The existence of lead in the area was known by the Indians long before the white settlers began to populate the area. Large lumps of almost pure lead were often found on or near the surface and would be melted and made into bullets at the camp fires.
In the spring of 1877, a couple of young white men found several heavy stones which contained high amounts of lead. The land owner, a German farmer by the name of Egidius Moll, wasted no time in making negotiations with the nearby Joplin, Missouri Mining Companies. Before long, more rich deposits of ore were discovered and by June 1, 1877, two rival companies were in the field bidding against each other for the lease and sale of mining lots.
Wagons, tents and hastily constructed buildings sprang up in the new boomtown, which supported a population of almost 10,000 overnight. The two rival mining companies also formed their own town sites – Empire City north of Short Creek and Galena, named for the abundant bluish-grey lead, to the south.
The rivalry between the two mining companies carried forward into the building of the two towns, bound together by the rich veins of lead. On June 18, 1877, Empire City was incorporated and just one day later, Galena followed suit. Because Empire City was nearer the field of operations for the mining activities, the majority of new settlers first camped upon that town site. However, others favored Galena because many of the rich finds of ore were found at the bottom of Short Creek, which on the Galena side of town.
With two cities striving to settle within their own limits and the thousands rushing to the camp, more friction naturally occurred. The prospect of keeping order in the two mining camps was not a very promising one. Columbus Street in Empire and "Red Hot" and Main Streets in Galena were the first to build up with business houses, which were of log, frame and box hastily thrown together for temporary use.
The quarrel assumed a serious aspect when Empire decided to stop their population from moving over to the Galena side by building a stockade. On the night of July 25, 1877, the city council of Empire passed a resolution ordering a stockade eight feet high and one-half mile in length to be built along the south side of their city. If the plan was carried out, it would virtually stop all communication between the two cities and hinder public travel. The stockade was to enclose the south end of Columbus Street and the bridge over Short Creek.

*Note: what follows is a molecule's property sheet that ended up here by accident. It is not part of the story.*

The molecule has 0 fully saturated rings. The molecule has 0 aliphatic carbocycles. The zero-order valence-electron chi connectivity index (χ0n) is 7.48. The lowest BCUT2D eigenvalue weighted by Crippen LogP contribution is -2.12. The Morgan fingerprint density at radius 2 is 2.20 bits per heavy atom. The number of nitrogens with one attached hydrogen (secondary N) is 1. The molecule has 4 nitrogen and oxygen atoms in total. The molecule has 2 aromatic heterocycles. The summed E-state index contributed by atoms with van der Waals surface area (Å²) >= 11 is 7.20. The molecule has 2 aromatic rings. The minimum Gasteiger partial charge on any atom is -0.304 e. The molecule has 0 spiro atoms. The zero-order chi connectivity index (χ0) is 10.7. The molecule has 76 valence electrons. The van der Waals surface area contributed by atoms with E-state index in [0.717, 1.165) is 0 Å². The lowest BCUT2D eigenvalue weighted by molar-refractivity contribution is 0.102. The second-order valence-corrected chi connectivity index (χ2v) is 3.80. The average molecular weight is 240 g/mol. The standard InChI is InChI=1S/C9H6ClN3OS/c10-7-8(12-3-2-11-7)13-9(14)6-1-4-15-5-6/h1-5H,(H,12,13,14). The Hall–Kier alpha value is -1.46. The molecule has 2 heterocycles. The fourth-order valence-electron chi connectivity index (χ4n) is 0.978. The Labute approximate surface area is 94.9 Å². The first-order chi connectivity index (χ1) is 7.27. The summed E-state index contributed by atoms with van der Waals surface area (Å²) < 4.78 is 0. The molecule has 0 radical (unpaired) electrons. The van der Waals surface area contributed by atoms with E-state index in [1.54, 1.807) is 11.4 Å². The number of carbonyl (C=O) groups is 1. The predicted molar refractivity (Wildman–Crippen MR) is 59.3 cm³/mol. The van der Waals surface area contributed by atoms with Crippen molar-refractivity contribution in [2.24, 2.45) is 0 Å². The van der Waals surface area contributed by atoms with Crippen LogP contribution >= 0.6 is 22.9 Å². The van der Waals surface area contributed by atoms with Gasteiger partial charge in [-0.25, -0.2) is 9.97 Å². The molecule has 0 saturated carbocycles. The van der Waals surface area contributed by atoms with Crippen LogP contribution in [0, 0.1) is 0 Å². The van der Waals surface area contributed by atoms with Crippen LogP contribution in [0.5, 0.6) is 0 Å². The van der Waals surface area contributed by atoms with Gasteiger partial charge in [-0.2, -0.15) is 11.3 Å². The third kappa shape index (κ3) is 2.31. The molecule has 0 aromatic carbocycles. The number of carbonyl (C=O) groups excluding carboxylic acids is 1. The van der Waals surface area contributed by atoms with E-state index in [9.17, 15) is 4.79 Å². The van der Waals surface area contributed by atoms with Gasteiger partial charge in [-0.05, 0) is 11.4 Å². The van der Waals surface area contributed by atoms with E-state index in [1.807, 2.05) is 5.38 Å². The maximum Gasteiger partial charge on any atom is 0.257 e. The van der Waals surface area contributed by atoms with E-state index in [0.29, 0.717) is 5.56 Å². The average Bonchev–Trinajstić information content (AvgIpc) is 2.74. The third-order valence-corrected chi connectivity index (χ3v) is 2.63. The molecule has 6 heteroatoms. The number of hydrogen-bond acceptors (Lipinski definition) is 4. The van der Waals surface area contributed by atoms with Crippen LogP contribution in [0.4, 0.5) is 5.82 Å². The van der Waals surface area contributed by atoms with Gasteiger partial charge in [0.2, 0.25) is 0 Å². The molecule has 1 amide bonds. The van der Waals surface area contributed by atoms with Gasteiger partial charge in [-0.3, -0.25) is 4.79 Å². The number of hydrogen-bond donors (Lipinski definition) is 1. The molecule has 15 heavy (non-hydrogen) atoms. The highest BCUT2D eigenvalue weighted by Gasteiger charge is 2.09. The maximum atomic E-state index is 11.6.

As the stockade began to be built, it created such a ruckus that the workmen were given police protection while building the wall. Galena residents protested in vain, petitioning the city, which, in turn appealed to the U.S. Government to prevent the closing of a public highway to the U.S. mail. However, as the gap was being closed and the action of the federal government was too slow, the Galena Mayor, acting under the authority of the city council, organized a posse of fifty citizens to prevent closing the gap. On August 15, 1877 at 4:00 am, the posse attacked, tore down, and burned the greater portion of the wall. Empire City, not anticipating the surprise attack, was unprepared, which resulted in the exchange of only a few shots and very little bloodshed.
For several years, the two towns would vie for dominance with constant feuds between not only the towns, but their residents. The war between the towns became so bad that the main connecting link between the two cities became known as “Red Hot Street,” when feuding became so intense that doctors and undertakers began working nights and sleeping during the days. This feud, coupled with the countless miners, transients, and outlaws hiding within its midst provided a hotbed for violence.
In this section of the town were innumerable saloons and gambling halls that catered to murderers, outlaws, and gamblers. During this time, many hardworking miners were lured inside to lose their hard earned gold at the gaming tables and other questionable pastimes. Some were never seen again.
During the early mining days, the population shifted and flourished along with the fortunes of the mining operations and many an enterprising entrepreneur became wealthy during the early days of Galena, building fine homes and buildings. Others, who did not find wealth in Galena, soon left in pursuit of other endeavors.
In 1879, the Kansas City, Fort Scott & Gulf Railroad extended its line to Galena and before long the St. Louis & San Francisco Railroad followed suit, extending its line from Joplin, Missouri. Deeper mining operations began in earnest and the town soon saw all manner of passengers, freight and lead being shipped through the area. In the same year, Galena built its first school and before long the town supported a Presbyterian, an Episcopalian and a Methodist Church.
By the late 1890s Galena had 265 producing mines, two banks, 36 grocers, and more than four dozen other retails stores.